Historic return to mainland Australia for one of our rarest kangaroo species

Historic return to mainland Australia for one of our rarest kangaroo species
Sanctuary
Mt Gibson
Field Programs
Wildlife translocations | Science: surveys and research
Wildlife
Banded Hare-wallaby

October 2017: One of our most endangered kangaroo species, the Banded Hare-wallaby, has made a historic return to mainland Australia, more than 100 years after the last wild colony disappeared as a result of foxes and cats.

60 Banded Hare-wallabies - 27 males and 33 females - have been successfully translocated to AWC's Mt Gibson Wildlife Sanctuary, where they have been released into a 7,800 hectare feral predator-free area. The animals were airlifted from Bernier and Dorre Islands in Shark Bay as part of joint operation involving field staff from AWC and the Department of Biodiversity, Conservation and Attractions.

The Banded Hare-wallaby has disappeared from 99% of its former range

The Banded Hare-wallaby is the sole survivor of a now extinct group of mostly megafauna kangaroos; it is genetically and morphologically distinct from all living kangaroo species. Once found from near the Victoria/SA border to southwestern Australia, the last wild animal on the mainland was recorded in 1906, highlighting the significance of its return to Mt Gibson.

 

A Banded Hare-wallaby being released at Mt Gibson

The Banded Hare-wallaby is so vulnerable to cats and foxes that it survives only in feral predator-free areas. The survival and recovery of the Hare-wallaby - and several other threatened mammals - depends entirely on the establishment of large feral cat and fox-free areas such as at Mt Gibson (which is the largest cat-free area on mainland WA).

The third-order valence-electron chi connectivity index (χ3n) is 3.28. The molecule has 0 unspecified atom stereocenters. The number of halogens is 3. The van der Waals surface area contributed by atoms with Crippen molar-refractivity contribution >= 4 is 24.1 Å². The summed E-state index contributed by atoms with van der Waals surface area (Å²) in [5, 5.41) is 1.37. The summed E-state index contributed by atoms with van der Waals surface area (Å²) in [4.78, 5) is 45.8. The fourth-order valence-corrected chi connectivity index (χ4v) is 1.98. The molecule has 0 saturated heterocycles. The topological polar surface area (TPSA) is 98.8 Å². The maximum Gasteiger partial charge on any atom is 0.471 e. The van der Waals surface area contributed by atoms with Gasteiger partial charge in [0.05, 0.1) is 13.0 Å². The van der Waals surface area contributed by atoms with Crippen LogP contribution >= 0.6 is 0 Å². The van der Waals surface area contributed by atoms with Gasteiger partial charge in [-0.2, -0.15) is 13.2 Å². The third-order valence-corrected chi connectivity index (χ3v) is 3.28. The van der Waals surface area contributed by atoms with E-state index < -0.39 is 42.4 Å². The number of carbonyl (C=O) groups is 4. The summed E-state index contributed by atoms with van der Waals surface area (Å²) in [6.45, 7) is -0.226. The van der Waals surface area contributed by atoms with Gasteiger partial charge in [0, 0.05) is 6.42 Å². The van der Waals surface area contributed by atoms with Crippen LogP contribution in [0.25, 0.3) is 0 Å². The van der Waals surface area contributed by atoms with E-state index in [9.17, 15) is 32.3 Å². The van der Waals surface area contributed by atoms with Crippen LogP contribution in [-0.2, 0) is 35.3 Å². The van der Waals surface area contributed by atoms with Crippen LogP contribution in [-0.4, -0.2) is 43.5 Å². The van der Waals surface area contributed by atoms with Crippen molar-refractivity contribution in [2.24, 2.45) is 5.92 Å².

The feral cat-proof fence at Mt Gibson Wildlife Sanctuary

The Mt Gibson population of the Hare-wallaby is expected to grow to ~3,000 animals over the next decade, making it the first self-sustaining wild population on mainland Australia for more than a century. The two remaining wild populations (totalling ~5,500 animals) are on Bernier and Dorre Islands. A reintroduced population has been established on AWC's Faure Island since 2004. A small number of individuals have recently been translocated to Dirk Hartog Island and a fenced sanctuary.

Staff transfer to the islands                       The Hare-wallabies arrive at Mt Gibson

The translocation was a complex logistical exercise. AWC's dedicated staff were based on a boat in Shark Bay, making nightly forays onto Bernier and Dorre islands to net Banded Hare-wallabies. Animals that were caught, and which met prerequisites in relation to age and health, were transported at first light by helicopter to the mainland, before being flown in a fixed wing plane to Mt Gibson and released after dark into their new, cat-free home.

Attaching a radio-collar prior to release | Radio-tracking Banded Hare-wallabies at Mt Gibson

Daily monitoring has revealed an exceptionally high survival rate - 98% so far. You can watch a short video of this historic translocation here:

 

Thank you to all AWC supporters for making this historic translocation possible - together, we are turning back the tide of extinctions!

I hope you will consider making a tax deductible donation to help us continue our work establishing new, secure wild populations of Australia's threatened species. Your donation could be the difference between survival and extinction for species like the Banded Hare-wallaby.

AWC acknowledges the major supporters of this project: Michael Tichbon, Perth Zoo, Lotterywest, the Northern Agricultural Catchments Council NRM and Department of Biodiversity, Conservation and Attractions.